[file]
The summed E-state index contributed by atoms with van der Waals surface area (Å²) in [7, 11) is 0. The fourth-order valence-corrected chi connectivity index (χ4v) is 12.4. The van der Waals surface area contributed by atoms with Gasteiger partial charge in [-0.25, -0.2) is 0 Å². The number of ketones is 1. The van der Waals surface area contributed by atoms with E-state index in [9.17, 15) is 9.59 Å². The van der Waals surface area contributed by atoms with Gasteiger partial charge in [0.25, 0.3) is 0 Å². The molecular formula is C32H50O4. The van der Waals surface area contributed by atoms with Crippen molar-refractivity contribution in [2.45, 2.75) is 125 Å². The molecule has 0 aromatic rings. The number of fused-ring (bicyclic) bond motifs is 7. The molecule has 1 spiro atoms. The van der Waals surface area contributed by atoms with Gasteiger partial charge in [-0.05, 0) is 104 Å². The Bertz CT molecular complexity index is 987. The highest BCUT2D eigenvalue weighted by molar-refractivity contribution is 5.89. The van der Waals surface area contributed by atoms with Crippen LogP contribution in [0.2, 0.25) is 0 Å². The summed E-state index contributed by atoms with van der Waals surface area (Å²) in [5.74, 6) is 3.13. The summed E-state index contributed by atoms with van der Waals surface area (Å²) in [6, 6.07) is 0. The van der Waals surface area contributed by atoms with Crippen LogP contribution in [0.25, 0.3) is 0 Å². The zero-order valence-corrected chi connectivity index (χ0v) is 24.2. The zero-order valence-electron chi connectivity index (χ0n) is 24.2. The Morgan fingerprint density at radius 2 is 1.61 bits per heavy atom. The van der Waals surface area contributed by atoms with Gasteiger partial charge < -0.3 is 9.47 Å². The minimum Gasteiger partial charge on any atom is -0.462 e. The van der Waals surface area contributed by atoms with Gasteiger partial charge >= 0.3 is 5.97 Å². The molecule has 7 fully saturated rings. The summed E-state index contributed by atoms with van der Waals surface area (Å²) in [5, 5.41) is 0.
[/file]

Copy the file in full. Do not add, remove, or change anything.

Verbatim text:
The summed E-state index contributed by atoms with van der Waals surface area (Å²) in [7, 11) is 0. The fourth-order valence-corrected chi connectivity index (χ4v) is 12.4. The van der Waals surface area contributed by atoms with Gasteiger partial charge in [-0.25, -0.2) is 0 Å². The number of ketones is 1. The van der Waals surface area contributed by atoms with E-state index in [9.17, 15) is 9.59 Å². The van der Waals surface area contributed by atoms with Gasteiger partial charge in [0.25, 0.3) is 0 Å². The molecular formula is C32H50O4. The van der Waals surface area contributed by atoms with Crippen molar-refractivity contribution in [2.45, 2.75) is 125 Å². The molecule has 0 aromatic rings. The number of fused-ring (bicyclic) bond motifs is 7. The molecule has 1 spiro atoms. The van der Waals surface area contributed by atoms with Gasteiger partial charge in [-0.05, 0) is 104 Å². The Bertz CT molecular complexity index is 987. The highest BCUT2D eigenvalue weighted by molar-refractivity contribution is 5.89. The van der Waals surface area contributed by atoms with Crippen LogP contribution in [0.2, 0.25) is 0 Å². The summed E-state index contributed by atoms with van der Waals surface area (Å²) in [5.74, 6) is 3.13. The summed E-state index contributed by atoms with van der Waals surface area (Å²) in [6, 6.07) is 0. The van der Waals surface area contributed by atoms with Crippen LogP contribution in [0.25, 0.3) is 0 Å². The zero-order valence-corrected chi connectivity index (χ0v) is 24.2. The zero-order valence-electron chi connectivity index (χ0n) is 24.2. The Morgan fingerprint density at radius 2 is 1.61 bits per heavy atom. The van der Waals surface area contributed by atoms with Gasteiger partial charge < -0.3 is 9.47 Å². The minimum Gasteiger partial charge on any atom is -0.462 e. The van der Waals surface area contributed by atoms with Gasteiger partial charge >= 0.3 is 5.97 Å². The molecule has 7 fully saturated rings. The summed E-state index contributed by atoms with van der Waals surface area (Å²) in [5, 5.41) is 0.